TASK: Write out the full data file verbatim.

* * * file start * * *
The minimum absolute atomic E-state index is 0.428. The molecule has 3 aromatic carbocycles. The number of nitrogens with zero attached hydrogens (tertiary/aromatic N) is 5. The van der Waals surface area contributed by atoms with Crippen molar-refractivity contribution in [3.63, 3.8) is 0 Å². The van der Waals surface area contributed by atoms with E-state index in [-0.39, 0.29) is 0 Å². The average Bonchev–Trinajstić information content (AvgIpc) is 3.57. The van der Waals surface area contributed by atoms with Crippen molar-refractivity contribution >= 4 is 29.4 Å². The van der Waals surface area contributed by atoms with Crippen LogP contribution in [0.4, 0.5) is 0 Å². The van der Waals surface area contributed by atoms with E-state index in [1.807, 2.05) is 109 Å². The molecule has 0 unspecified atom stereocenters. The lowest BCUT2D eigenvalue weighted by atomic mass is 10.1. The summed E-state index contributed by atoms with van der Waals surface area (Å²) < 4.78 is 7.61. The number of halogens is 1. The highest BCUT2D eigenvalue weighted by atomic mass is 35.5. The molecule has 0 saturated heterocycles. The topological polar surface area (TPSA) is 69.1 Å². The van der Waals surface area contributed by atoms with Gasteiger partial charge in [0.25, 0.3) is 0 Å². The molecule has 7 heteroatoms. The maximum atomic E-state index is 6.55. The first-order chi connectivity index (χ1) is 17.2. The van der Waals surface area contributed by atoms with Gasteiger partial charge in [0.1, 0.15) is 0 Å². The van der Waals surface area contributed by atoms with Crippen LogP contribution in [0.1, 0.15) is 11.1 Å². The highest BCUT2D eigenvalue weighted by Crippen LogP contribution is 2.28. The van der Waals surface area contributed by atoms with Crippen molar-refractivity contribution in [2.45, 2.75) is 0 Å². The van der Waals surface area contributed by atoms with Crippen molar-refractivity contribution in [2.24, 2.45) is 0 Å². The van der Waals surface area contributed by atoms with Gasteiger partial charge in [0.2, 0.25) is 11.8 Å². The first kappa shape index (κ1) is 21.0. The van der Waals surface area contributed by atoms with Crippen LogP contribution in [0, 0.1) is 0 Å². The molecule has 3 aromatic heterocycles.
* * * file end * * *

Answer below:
The minimum absolute atomic E-state index is 0.428. The molecule has 3 aromatic carbocycles. The number of nitrogens with zero attached hydrogens (tertiary/aromatic N) is 5. The van der Waals surface area contributed by atoms with Crippen molar-refractivity contribution in [3.63, 3.8) is 0 Å². The van der Waals surface area contributed by atoms with E-state index in [-0.39, 0.29) is 0 Å². The average Bonchev–Trinajstić information content (AvgIpc) is 3.57. The van der Waals surface area contributed by atoms with Crippen molar-refractivity contribution >= 4 is 29.4 Å². The van der Waals surface area contributed by atoms with Crippen LogP contribution in [0.4, 0.5) is 0 Å². The van der Waals surface area contributed by atoms with E-state index in [1.807, 2.05) is 109 Å². The molecule has 0 unspecified atom stereocenters. The lowest BCUT2D eigenvalue weighted by atomic mass is 10.1. The summed E-state index contributed by atoms with van der Waals surface area (Å²) < 4.78 is 7.61. The number of halogens is 1. The highest BCUT2D eigenvalue weighted by atomic mass is 35.5. The molecule has 0 saturated heterocycles. The topological polar surface area (TPSA) is 69.1 Å². The van der Waals surface area contributed by atoms with Gasteiger partial charge in [0.25, 0.3) is 0 Å². The molecule has 7 heteroatoms. The maximum atomic E-state index is 6.55. The first-order chi connectivity index (χ1) is 17.2. The van der Waals surface area contributed by atoms with Gasteiger partial charge in [0.1, 0.15) is 0 Å². The van der Waals surface area contributed by atoms with Crippen LogP contribution in [0.1, 0.15) is 11.1 Å². The highest BCUT2D eigenvalue weighted by Crippen LogP contribution is 2.28. The van der Waals surface area contributed by atoms with Crippen molar-refractivity contribution in [2.45, 2.75) is 0 Å². The van der Waals surface area contributed by atoms with Crippen molar-refractivity contribution in [2.24, 2.45) is 0 Å². The van der Waals surface area contributed by atoms with Gasteiger partial charge in [0.2, 0.25) is 11.8 Å². The first kappa shape index (κ1) is 21.0. The van der Waals surface area contributed by atoms with Crippen LogP contribution in [0, 0.1) is 0 Å². The molecule has 3 aromatic heterocycles.